The idea of secret marriage was taken up in the 1766 play, The Clandestine Marriage by George Colman the Elder and David Garrick. The play is a comedy and was first performed in 1766 at Drury Lane. The plot concerns a merchant, Mr Sterling, who wants to marry off his elder daughter to Sir John Melvil, who is in love with his younger daughter, Fanny. Fanny, however, is in love with a humble clerk, Lovewell, whom she has secretly married. Her attempts to extricate herself from the arrangement with Melvil lead to her being offered as a bride to Melvil’s elderly uncle, Lord Ogleby. But the truth comes out and she is saved from the awful fate of having to marry a man many years her senior whom she does not love and she and Lovewell are forgiven. In 1999, the play was made into a film directed by Christopher Miles and starring Nigel Hawthorne, Joan Collins, Timothy Spall, Emma Chambers and Tom Hollander.

Paul Nicholls and Natasha Little as the lovers in The Clandestine Marriage, 2000.

The Act did not change the position of a wife in law. On marriage, a woman became the property of her husband as soon as she said. “I do.” Clandestine and illegal marriages were not the exclusive domain of the wealthy. Many poor women where duped by unscrupulous, indecisive and inconstant men. Perhaps the most famous woman to be duped in this was Maria Fitzherbert (26 July 1756 – 27 March 1837) the secret wife of George, Prince of Wales, the future George IV.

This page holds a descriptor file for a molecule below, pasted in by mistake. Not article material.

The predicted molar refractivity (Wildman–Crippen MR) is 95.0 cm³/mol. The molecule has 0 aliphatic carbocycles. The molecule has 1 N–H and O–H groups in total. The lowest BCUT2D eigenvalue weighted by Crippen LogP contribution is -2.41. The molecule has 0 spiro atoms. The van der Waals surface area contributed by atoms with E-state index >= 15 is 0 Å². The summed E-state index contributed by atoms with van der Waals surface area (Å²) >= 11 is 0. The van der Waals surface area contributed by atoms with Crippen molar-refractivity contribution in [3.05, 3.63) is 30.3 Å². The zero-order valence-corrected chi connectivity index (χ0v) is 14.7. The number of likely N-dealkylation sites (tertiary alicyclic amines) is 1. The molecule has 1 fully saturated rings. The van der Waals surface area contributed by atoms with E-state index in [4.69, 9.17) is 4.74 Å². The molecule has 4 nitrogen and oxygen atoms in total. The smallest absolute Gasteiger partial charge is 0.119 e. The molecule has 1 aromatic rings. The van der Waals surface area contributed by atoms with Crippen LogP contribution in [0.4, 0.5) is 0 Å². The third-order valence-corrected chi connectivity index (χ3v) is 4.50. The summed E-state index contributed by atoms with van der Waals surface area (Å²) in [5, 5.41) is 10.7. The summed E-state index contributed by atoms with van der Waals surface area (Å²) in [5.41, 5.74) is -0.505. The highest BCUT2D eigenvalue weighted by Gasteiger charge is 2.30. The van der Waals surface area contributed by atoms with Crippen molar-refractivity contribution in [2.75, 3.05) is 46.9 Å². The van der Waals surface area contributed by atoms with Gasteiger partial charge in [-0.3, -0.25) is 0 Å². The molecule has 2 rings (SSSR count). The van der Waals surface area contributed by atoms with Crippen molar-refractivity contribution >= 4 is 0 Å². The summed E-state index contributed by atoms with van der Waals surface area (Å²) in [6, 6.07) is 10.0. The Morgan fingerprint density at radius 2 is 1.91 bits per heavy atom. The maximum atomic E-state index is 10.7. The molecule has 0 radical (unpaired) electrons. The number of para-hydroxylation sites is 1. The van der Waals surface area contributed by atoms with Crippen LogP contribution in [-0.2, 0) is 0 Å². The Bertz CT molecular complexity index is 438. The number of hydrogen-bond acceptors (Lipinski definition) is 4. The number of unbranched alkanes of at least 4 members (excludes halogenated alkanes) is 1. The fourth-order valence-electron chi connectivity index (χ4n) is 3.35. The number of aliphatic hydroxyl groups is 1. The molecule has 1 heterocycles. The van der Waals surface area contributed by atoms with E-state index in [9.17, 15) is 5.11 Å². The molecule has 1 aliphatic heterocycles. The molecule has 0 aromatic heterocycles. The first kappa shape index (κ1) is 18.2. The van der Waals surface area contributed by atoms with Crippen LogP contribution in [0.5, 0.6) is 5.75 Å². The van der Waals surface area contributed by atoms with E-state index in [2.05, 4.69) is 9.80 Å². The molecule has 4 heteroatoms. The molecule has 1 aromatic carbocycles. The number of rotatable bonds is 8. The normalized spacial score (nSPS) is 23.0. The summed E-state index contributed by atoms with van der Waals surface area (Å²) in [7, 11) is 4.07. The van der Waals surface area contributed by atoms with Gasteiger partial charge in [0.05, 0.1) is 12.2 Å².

In 1783 George, Prince of Wales became infatuated with her, wanting her to become his mistress but Maria’s devout Catholic beliefs would not allow it. So on 15 December 1785 they were married in a secret ceremony conducted by Robert Burt, an impoverished curate who set aside his scruples for the £500 fee. The marriage of course was not legal. It not only contravened the 1753 Marriage Act it was also in breach of the Act of Settlement of 1701, preventing a Roman Catholic from ascending the British throne and the Royal Marriage Act of 1772.

George and Maria spent much of their time in Brighton where Mrs Fitzherbert was treated as queen although George must have known that she never would be. Whether she was ignorant or deluded concerning her position is unknown. The couple separated when George’s affections turned to Frances, Countess of Jersey in 1794 and Maria’s position was finally put asunder when George married his cousin Caroline of Brunswick in 1795 with the benefit of law.